On my trips into town I grew watchful, recording whatever I could for future use, the smells, cracked sidewalks and listing double-decker homes committed to memory. I suspected I’d been born too late, knew that I had missed the Great Lakes Exposition (a mini world’s fair) held on Cleveland’s downtown Mall in 1936, and the Indians’ World Series victory in ’48, those days when Cleveland was a boomtown rather than a national joke. My beloved Indians and Browns tried to bring pride to a city on the downswing, and though they rarely succeeded, I remained hopeful, steadfast.
Still, the remnants of the city’s greatness were visible if one knew where to look. First with Nanny Frida, my father’s mother, who lived in a small bungalow tucked into the eastern corner of the city proper, and who relied on blue and green CTS bus schedules and an indomitable Hungarian spirit to find her way around town—and later with my maternal grandfather Papa Ben, who worked as a druggist in another corner of Cleveland, the Polish enclave of Slavic Village, I learned my way around several ethnic neighborhoods. With my grandmother, I took the new CTS Rapid train all the way out to Hopkins International Airport on the far West Side, and was awed by the dramatic view of downtown from the observation deck of the Terminal Tower, the art deco skyscraper completed at the dawn of the Great Depression, and felt my spirit lift like the jet planes streaking out over the lakefront.
Years passed and I made my own forays into the city. The ironically named Shaker Rapid, rickety but never fast, jostled my friends and I as we rode west from the end of the line at Shaker-Green through a series of high-class neighborhoods and on past Shaker Square, where we entered into Cleveland itself. There, the neighborhood changed, becoming black and poor by the time we passed East 116th Street and old St Luke’s Hospital.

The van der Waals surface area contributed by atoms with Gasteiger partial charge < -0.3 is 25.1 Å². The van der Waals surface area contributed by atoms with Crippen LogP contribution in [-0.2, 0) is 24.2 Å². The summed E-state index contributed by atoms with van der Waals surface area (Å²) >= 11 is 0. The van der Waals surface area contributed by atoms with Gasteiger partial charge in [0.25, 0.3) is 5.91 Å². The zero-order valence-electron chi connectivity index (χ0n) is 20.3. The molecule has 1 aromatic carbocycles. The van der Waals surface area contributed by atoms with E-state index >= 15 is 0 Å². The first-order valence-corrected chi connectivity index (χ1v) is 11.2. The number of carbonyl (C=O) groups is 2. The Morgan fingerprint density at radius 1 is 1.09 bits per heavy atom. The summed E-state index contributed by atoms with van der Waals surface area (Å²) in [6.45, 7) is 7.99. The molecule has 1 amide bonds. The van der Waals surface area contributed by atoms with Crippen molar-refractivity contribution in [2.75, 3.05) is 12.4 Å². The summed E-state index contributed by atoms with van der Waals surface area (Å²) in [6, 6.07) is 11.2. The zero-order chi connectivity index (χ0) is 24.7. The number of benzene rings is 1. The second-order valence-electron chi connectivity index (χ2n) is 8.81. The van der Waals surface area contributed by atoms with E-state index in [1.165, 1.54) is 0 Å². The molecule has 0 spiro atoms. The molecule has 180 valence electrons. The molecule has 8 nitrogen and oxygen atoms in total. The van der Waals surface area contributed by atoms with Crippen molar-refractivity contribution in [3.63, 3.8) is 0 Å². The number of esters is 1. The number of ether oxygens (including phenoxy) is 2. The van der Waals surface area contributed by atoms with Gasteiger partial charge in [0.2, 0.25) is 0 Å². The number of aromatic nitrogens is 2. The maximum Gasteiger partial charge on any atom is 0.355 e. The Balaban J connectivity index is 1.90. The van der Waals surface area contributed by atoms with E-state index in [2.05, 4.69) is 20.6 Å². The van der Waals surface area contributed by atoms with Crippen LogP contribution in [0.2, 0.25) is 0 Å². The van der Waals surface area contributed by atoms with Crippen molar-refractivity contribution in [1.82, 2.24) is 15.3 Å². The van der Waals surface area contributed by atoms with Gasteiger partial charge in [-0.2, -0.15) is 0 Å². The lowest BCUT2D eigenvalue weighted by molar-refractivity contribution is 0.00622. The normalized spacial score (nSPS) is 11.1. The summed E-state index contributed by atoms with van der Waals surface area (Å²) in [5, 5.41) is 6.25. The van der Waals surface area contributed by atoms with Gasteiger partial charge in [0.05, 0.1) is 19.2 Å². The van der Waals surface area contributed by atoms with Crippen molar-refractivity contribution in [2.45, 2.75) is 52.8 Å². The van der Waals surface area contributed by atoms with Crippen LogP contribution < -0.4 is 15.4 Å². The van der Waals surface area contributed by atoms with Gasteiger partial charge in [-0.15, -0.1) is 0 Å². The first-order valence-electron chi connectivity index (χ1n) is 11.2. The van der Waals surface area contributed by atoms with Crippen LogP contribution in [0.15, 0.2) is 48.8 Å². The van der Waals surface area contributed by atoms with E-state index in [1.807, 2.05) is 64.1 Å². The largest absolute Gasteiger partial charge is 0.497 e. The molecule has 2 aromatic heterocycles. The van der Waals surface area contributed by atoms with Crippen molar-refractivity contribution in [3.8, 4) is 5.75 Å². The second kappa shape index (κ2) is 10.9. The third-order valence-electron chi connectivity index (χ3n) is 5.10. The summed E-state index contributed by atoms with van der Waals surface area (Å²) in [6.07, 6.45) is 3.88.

On summer evenings, heading toward downtown and an Indians’ game at the massive and mostly empty stadium on the lakefront, the yellow cars swayed in the heat, and the scent of the steel mills along the river wafted through the open windows. Coal, ash, soot — the aroma of Cleveland – the scent of a city that worked and didn’t put on airs, that simply was what it was.
Energy pulsed through that city, magnetic, and it drew me in. I knew there were “problems,” everything from white flight and black riots on the city’s East Side to schools in turmoil, lost jobs, and polluted waters. In 1969, when the Cuyahoga River, the ‘crooked river’ that flowed through the industrial flats near downtown caught fire and Lake Erie was declared “dead,” Cleveland sparked another series of jokes, ones I still hear 45 years later, when I mention the city of my birth.
Like most of my childhood friends, I made plans to leave. Back in the 1940s, when Cleveland was the largest city between New York and Chicago, a headquarters town, the Cleveland Electric Illuminating Company unveiled the slogan, “Cleveland: The best location in the nation.” It may have seemed true then; the city was thriving and the Indians and Browns won championships. But by the time I was growing up in the 1960’s and ‘70s, the slogan seemed half-hearted, ironic. By then, comedians, talk show hosts, and even the locals called Cleveland, “The mistake on the lake.”